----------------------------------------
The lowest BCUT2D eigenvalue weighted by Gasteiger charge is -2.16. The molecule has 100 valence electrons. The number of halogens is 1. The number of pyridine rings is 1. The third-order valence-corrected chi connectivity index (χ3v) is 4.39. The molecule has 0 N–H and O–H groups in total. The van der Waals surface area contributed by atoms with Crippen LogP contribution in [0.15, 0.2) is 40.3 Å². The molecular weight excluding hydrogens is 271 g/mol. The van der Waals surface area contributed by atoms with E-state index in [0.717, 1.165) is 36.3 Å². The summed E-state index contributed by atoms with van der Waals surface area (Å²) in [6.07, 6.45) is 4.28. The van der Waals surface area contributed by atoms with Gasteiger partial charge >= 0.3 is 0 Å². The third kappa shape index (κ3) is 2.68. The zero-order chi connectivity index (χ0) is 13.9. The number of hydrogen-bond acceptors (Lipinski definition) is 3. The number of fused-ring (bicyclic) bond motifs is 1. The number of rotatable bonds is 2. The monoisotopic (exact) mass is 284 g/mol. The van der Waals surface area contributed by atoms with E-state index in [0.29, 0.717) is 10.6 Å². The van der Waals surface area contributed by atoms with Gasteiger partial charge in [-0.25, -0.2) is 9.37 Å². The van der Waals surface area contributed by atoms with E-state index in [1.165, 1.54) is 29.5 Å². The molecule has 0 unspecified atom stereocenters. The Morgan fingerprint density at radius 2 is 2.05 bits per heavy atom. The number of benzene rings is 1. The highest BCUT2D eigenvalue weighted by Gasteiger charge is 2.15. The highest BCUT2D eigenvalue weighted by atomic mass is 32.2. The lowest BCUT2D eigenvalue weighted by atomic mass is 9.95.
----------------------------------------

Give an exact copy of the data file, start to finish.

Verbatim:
The lowest BCUT2D eigenvalue weighted by Gasteiger charge is -2.16. The molecule has 100 valence electrons. The number of halogens is 1. The number of pyridine rings is 1. The third-order valence-corrected chi connectivity index (χ3v) is 4.39. The molecule has 0 N–H and O–H groups in total. The van der Waals surface area contributed by atoms with Crippen LogP contribution in [0.15, 0.2) is 40.3 Å². The molecular weight excluding hydrogens is 271 g/mol. The van der Waals surface area contributed by atoms with E-state index in [0.717, 1.165) is 36.3 Å². The summed E-state index contributed by atoms with van der Waals surface area (Å²) in [6.07, 6.45) is 4.28. The van der Waals surface area contributed by atoms with Gasteiger partial charge >= 0.3 is 0 Å². The third kappa shape index (κ3) is 2.68. The zero-order chi connectivity index (χ0) is 13.9. The number of hydrogen-bond acceptors (Lipinski definition) is 3. The number of fused-ring (bicyclic) bond motifs is 1. The number of rotatable bonds is 2. The monoisotopic (exact) mass is 284 g/mol. The van der Waals surface area contributed by atoms with E-state index in [0.29, 0.717) is 10.6 Å². The van der Waals surface area contributed by atoms with Gasteiger partial charge in [-0.25, -0.2) is 9.37 Å². The van der Waals surface area contributed by atoms with E-state index in [1.165, 1.54) is 29.5 Å². The molecule has 0 unspecified atom stereocenters. The Morgan fingerprint density at radius 2 is 2.05 bits per heavy atom. The number of benzene rings is 1. The highest BCUT2D eigenvalue weighted by Gasteiger charge is 2.15. The highest BCUT2D eigenvalue weighted by atomic mass is 32.2. The lowest BCUT2D eigenvalue weighted by atomic mass is 9.95.